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Single People, I hear you!

Several weeks ago a very brave woman in her mid-thirties stood up in my church and shared her testimony as a single person who wishes she were married.  The audience, as you might expect from a moderately conservative Baptist church, was married couples attempting to keep their offspring from crawling in the rows, with limited success.  (At least one skittered past me that day).  There were few other singles in the church, but those that were, were mainly in the pews filled with college students.

But her words hit me deeply as she talked about the longing to get married, the frustration with the time it was taking to find the right person with which to settle down.

I’m almost as far from single as one could get, barring those few who met in high school or before.  I met my husband when I was 19 and he was 17, and though it most certainly wasn’t love at first sight, by the time I turned 24 there really wasn’t much question that we would be getting married.  This year, though only our 4th anniversary, marks our 10th year of friendship.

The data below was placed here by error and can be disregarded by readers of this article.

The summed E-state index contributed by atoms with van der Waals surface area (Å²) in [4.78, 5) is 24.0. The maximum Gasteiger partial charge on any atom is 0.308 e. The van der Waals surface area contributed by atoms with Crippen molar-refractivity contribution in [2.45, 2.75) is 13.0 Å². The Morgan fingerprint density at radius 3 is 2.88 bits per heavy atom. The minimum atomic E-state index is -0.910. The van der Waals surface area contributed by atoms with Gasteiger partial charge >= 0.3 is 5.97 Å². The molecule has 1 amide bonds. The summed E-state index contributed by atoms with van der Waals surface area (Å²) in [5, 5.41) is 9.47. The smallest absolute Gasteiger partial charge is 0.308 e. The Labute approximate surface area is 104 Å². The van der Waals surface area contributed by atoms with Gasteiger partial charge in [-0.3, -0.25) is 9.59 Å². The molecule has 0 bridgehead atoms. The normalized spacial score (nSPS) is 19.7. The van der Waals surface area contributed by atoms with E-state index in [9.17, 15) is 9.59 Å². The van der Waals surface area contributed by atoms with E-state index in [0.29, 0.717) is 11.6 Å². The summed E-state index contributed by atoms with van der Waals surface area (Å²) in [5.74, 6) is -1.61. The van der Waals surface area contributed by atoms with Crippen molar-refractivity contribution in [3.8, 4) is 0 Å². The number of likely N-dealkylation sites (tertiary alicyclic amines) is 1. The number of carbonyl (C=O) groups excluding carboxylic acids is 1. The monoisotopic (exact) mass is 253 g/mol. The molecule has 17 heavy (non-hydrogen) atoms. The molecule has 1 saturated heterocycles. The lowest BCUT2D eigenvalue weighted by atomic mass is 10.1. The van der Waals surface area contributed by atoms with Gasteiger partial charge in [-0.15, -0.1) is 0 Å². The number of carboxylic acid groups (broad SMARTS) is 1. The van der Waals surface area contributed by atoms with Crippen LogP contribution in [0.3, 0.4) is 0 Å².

How then can I, who’s never made an online dating profile, never been on a blind date relate to anyone who’s single?

Because I, friends, have been unlucky – not in love – but in careers.

I like to say of my resume – great life, terrible paper trail.  I stand by each of my experiences as necessary to growth – but, like a string of exes, they’ve each taught me what I didn’t want.

Like many others who I’ve talked to, both in love and careers, early on I received little advice beyond admonitions to lighten up and it would happen, or to follow what basically amounted to ‘common sense’ in both the job search or in the quest of relationships.

“Get good grades!”
“Only date Christians!”
“College is for everyone”
“You’re still young, you’ll find some[one/thing].”
“Just get out and meet a lot of people.”

But these cliches aren’t really that helpful when you’re home at night and start wondering –

What’s wrong with me?
Why haven’t I found my passion yet?
Or – worse – why hasn’t my passion amounted to a job that supports me/ creates wealth?
Am I smart?
What am I doing wrong?
What is wrong with me!?

And you attempt to answer that last sentence with any amount of gleaned wisdom from thoughtful well written blog posts by your peers – who are successful – and have managed to secure positions that they deserve and earned.